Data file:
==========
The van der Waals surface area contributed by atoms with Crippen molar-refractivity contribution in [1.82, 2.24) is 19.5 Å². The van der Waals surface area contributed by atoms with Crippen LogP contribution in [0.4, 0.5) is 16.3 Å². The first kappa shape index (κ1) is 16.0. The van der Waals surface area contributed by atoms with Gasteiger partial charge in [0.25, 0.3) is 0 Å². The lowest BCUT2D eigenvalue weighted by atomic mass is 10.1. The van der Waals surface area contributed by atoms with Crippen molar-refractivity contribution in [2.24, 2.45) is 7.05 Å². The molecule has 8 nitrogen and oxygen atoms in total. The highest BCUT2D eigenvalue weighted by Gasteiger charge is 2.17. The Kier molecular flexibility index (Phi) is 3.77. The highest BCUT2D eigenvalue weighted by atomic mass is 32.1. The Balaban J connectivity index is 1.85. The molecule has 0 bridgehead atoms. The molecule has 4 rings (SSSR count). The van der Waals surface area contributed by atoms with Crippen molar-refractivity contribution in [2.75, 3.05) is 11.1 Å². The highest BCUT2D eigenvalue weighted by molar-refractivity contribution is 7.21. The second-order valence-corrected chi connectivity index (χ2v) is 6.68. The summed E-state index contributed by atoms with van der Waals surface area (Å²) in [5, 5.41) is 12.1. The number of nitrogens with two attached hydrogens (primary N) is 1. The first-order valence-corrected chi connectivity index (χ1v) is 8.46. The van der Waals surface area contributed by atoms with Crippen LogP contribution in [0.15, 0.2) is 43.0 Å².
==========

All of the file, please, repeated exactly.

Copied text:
The van der Waals surface area contributed by atoms with Crippen molar-refractivity contribution in [1.82, 2.24) is 19.5 Å². The van der Waals surface area contributed by atoms with Crippen LogP contribution in [0.4, 0.5) is 16.3 Å². The first kappa shape index (κ1) is 16.0. The van der Waals surface area contributed by atoms with Gasteiger partial charge in [0.25, 0.3) is 0 Å². The lowest BCUT2D eigenvalue weighted by atomic mass is 10.1. The van der Waals surface area contributed by atoms with Crippen molar-refractivity contribution in [2.24, 2.45) is 7.05 Å². The molecule has 8 nitrogen and oxygen atoms in total. The highest BCUT2D eigenvalue weighted by Gasteiger charge is 2.17. The Kier molecular flexibility index (Phi) is 3.77. The highest BCUT2D eigenvalue weighted by atomic mass is 32.1. The Balaban J connectivity index is 1.85. The molecule has 0 bridgehead atoms. The molecule has 4 rings (SSSR count). The van der Waals surface area contributed by atoms with Crippen molar-refractivity contribution in [2.75, 3.05) is 11.1 Å². The highest BCUT2D eigenvalue weighted by molar-refractivity contribution is 7.21. The second-order valence-corrected chi connectivity index (χ2v) is 6.68. The summed E-state index contributed by atoms with van der Waals surface area (Å²) in [5, 5.41) is 12.1. The number of nitrogens with two attached hydrogens (primary N) is 1. The first-order valence-corrected chi connectivity index (χ1v) is 8.46. The van der Waals surface area contributed by atoms with Crippen LogP contribution in [0.15, 0.2) is 43.0 Å².